The three cases are all based on the same 7” display type, remote control, and management software: iMedian HD. So it’s no surprise that the technical details are identical. The remote controls only differ in vendor name. The 7” displays share the same technical data (such as 800x480 resolution and connection through a built-in D-sub monitor cable. As a consequence, this means that your platform or graphics card needs to support two or more displays. Chipset-based integrated graphics need to support HDMI for output to your receiver or TV, plus DVI or VGA (you can use adapters to convert DVI into VGA) to connect the HTPC display.
Because of the cramped quarters of a 7” display, we find it easier to install the HTPC's operating system on a regular display. Once the OS is installed, you can connect the HTPC display using the VGA cable and extend your desktop to the second screen. Typically, you can only choose 800x600 resolution, although the 7” displays operate at a native resolution of 800x480. As a result, the display is distorted and will turn circles into ovals.
All three displays are touch-sensitive and require an internal USB port to deliver user input to the system, but using these to control your operating system is not really ergonomically feasible, since the displays have such limited dimensions. Although Windows 7’s multi-touch feature works smoothly (and you can indeed control your operating system this way), the elements are too small to achieve precision with your fingers. You’d have to use a stylus (included with the Moneual case), which seems a bit awkward when you're talking about an HTPC enclosure. However, we can confirm this configuration does work, and the display is great as an optional means to control settings, such as adjusting display brightness, shutting the machine down, or switching playback media. Our earlier review discusses the pros and cons in detail.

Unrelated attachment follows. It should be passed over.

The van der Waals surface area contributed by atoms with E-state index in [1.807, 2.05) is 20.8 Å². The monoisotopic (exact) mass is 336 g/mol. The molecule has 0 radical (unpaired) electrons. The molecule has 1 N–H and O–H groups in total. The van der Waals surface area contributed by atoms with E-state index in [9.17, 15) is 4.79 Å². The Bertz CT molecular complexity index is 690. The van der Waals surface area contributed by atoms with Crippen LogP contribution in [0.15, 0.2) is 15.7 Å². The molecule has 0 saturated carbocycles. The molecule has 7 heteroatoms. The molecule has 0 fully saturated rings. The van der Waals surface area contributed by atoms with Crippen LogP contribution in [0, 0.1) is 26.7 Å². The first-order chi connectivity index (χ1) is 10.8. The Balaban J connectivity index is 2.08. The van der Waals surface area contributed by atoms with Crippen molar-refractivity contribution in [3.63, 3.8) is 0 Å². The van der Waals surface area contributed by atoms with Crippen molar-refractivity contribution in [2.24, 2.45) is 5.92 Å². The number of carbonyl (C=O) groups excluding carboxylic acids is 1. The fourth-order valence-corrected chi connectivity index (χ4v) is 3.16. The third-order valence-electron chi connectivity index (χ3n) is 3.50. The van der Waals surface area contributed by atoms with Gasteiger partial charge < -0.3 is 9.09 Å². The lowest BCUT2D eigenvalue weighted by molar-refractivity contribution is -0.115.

The integrated display is used as the primary display if no other monitor has been attached. Once you hook up a larger screen via HDMI, the 7” display turn into what it was designed for: assistance and information. You can customize the display to show news, weather, time, or system data if no media is being played. If you are playing media, the display turns into an information and control device. It can show file and playback information, and it allows basic playback control (volume and so on). These displays are a blessing for users who want to manage audio playback without a large screen; otherwise it’s of little practical benefit.
The remote control works best if used as originally intended: feeding the iMon program with user inputs, which are translated into action for the 7” display via the FrontView media player, and to control iMedian HD, which effectively replaces Windows Media Center. If you aren't particularly attached to Media Center, know that iMedian HD works in a similar way, and we consider it a decent alternative.